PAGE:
Fusing with Fiber Paper on Molds

Most glass artists are familiar with fusing on molds to give glass texture, and with kiln carving to give glass a pattern. But, did you know you can combine the two? It’s easier than you think.  This tutorial shows this technique using bottle glass, but it works just the same for flat glass.  (more flat glass examples at the end of the tutorial).

Start with a mold, we’re using a Man in the Moon bottle bottom mold, and a Rocket bottle bottom mold.

kiln carving on a mold
Man in the moon mold and fiber paper
kiln carving on a mold
Rocket mold with fiber paper

Both of the molds are kiln washed. I’ve cut out small stars and a tiny moon from 1/32″ fiber paper.

kiln carved stars
Moon mold with stars
kiln carving stars
Rocket Mold with stars

Now add bottle bottoms.

bottle bottom mold
Rocket Mold with glass
fused bottle bottom
Man in the Moon mold with glass

And fire to a full fuse using the Full Fuse for 1/4″ glass schedule.

fused bottle bottom molds
Fused bottle bottom molds with kiln carving
fused bottle bottom molds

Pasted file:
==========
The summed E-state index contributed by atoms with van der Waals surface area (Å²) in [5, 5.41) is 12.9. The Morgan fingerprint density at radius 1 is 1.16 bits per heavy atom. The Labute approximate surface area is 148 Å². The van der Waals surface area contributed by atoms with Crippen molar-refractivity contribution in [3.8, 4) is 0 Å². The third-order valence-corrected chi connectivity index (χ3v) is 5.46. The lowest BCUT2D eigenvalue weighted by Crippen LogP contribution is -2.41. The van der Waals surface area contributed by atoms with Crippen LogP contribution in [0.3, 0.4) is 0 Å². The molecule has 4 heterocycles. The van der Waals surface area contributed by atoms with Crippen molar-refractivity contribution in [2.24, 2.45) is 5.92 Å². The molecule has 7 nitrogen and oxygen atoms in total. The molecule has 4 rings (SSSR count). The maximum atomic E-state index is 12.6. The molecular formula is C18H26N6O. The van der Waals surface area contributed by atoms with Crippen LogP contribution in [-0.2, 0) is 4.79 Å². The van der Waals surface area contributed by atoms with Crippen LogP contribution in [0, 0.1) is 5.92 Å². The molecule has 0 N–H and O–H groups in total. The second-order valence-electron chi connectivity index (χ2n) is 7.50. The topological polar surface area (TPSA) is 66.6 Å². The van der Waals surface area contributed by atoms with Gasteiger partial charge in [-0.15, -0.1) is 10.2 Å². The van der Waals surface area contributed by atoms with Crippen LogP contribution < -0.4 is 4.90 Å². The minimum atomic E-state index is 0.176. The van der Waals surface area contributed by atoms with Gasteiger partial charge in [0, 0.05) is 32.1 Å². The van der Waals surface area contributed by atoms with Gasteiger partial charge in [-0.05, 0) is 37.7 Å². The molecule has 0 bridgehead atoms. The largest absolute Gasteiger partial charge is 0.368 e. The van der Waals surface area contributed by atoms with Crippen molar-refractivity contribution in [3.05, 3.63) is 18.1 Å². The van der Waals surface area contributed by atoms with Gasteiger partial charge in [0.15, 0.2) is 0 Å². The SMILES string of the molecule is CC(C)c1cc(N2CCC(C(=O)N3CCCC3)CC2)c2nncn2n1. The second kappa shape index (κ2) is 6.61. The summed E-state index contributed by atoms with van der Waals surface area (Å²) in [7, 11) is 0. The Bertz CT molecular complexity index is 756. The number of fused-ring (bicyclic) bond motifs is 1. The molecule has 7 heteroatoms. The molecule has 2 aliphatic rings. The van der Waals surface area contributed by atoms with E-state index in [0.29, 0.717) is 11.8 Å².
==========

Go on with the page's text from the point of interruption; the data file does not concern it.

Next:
Fused bottle bottom molds

Just for fun I decided to add some metallic mica to the designs. For the mica to stick, you need to give the glass some texture, which I’m going to do with etching cream.

etching fused bottle glass
Etching cream and fused bottle bottoms

Follow the instructions on the bottle, it’s pretty easy. I’ve painted the cream on the raised design, as well as the kiln carved part.

etching fused bottle glass
Fused bottle bottoms with etching cream

After the pieces are etched and washed, I’m going to paint gold and silver mica onto the etched areas.

etching bottle bottoms
Mica and etched fused bottle bottoms
mica on fused bottle bottoms
mica on fused bottle bottoms

Now fire them again using the Slump firing schedule. After firing, some of the mica will wash off. Using mica this way gives you more of a watercolor wash effect rather than a painted effect.

fused bottle bottoms with mica
Fused bottle bottoms with mica

The same technique can be used with flat glass by stacking pieces of fiber paper on a wide shallow mold and fusing directly on the mold.

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